As health awareness rose exponentially in the past few months, so did the demand for natural and healthy beauty products. According to a Euromonitor webinar ‘Health and Beauty in the Coronavirus Era’, “the global health crisis has accelerated the wellness movement and all related micro-trends, as consumers have shifted their attitudes and consumption habits towards products and services focusing on health, ‘clean’ propositions and emotional well-being. Demand for immunity and prevention drives sales growth of immunity-positioned supplements by 14% in 2020.”
Irina Barbalova, global head of health and beauty, at Euromonitor International comments, “health and beauty continue to merge as ‘wellness beauty’, benefiting not only high-priority hygiene essentials, such as hand soap and sanitizers, but also the ‘clean to conscious’ movement in which safety, sustainable sourcing and ingredient transparency will be even more sought after”.
“Every health and beauty brand should be mindful of mental and emotional health coming to the frontline within the wellness segment,” adds Matthew Oster, global head of consumer health at Euromonitor International. “Cultivating the notion of inner calm, balance and emotional support through product and service formats, digital applications, ingredient formulations, as well as community-driven platforms will become a core manifesto for many brands.”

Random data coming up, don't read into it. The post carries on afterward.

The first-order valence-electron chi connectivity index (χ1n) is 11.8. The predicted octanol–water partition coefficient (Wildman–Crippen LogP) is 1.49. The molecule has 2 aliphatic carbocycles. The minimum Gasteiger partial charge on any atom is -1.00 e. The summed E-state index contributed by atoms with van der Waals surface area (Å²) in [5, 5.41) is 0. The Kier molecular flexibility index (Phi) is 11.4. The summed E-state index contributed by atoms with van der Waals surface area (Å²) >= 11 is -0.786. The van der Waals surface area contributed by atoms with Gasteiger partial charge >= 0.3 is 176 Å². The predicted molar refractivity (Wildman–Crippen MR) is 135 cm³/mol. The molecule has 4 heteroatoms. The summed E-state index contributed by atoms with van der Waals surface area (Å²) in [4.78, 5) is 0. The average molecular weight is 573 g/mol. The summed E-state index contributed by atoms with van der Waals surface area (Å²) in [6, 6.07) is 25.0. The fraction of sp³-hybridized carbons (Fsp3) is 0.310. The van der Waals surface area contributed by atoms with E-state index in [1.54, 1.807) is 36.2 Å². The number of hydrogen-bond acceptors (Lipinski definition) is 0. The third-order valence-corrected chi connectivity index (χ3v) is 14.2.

In alignment with the rising focus on sustainable sourcing and natural ingredients transparency, Personal Care Magazine has issued the Little Book of Natural Ingredients, Volume 2, as an ingredient reference guide for beauty innovators, formulators and beauty manufacturers.
The book is “providing technical data and prototype information from world’s leading suppliers of natural ingredients for personal care formulations”. You can access the full Little Book of Natural Ingredients here
According to a beauty industry trends report by CB Insights, “Ingredient sourcing is a major concern for beauty brands, especially ones focused on “natural” or organic products, as environmental factors can make working with raw, natural ingredients difficult. To better control their ingredient supply chains and mitigate these potential risks, many natural beauty brands are employing vertical integration by working with and basing their businesses on farms, which can function as labs to test ingredients and natural technologies.
These initiatives point towards an increased focus on sustainability in the beauty industry more broadly, as transparent ingredient sourcing emphasizes eco-friendly production processes and leads to more sustainable end products. Moving from the land to the lab, biotechnologies are increasingly impacting the production of future beauty ingredients.”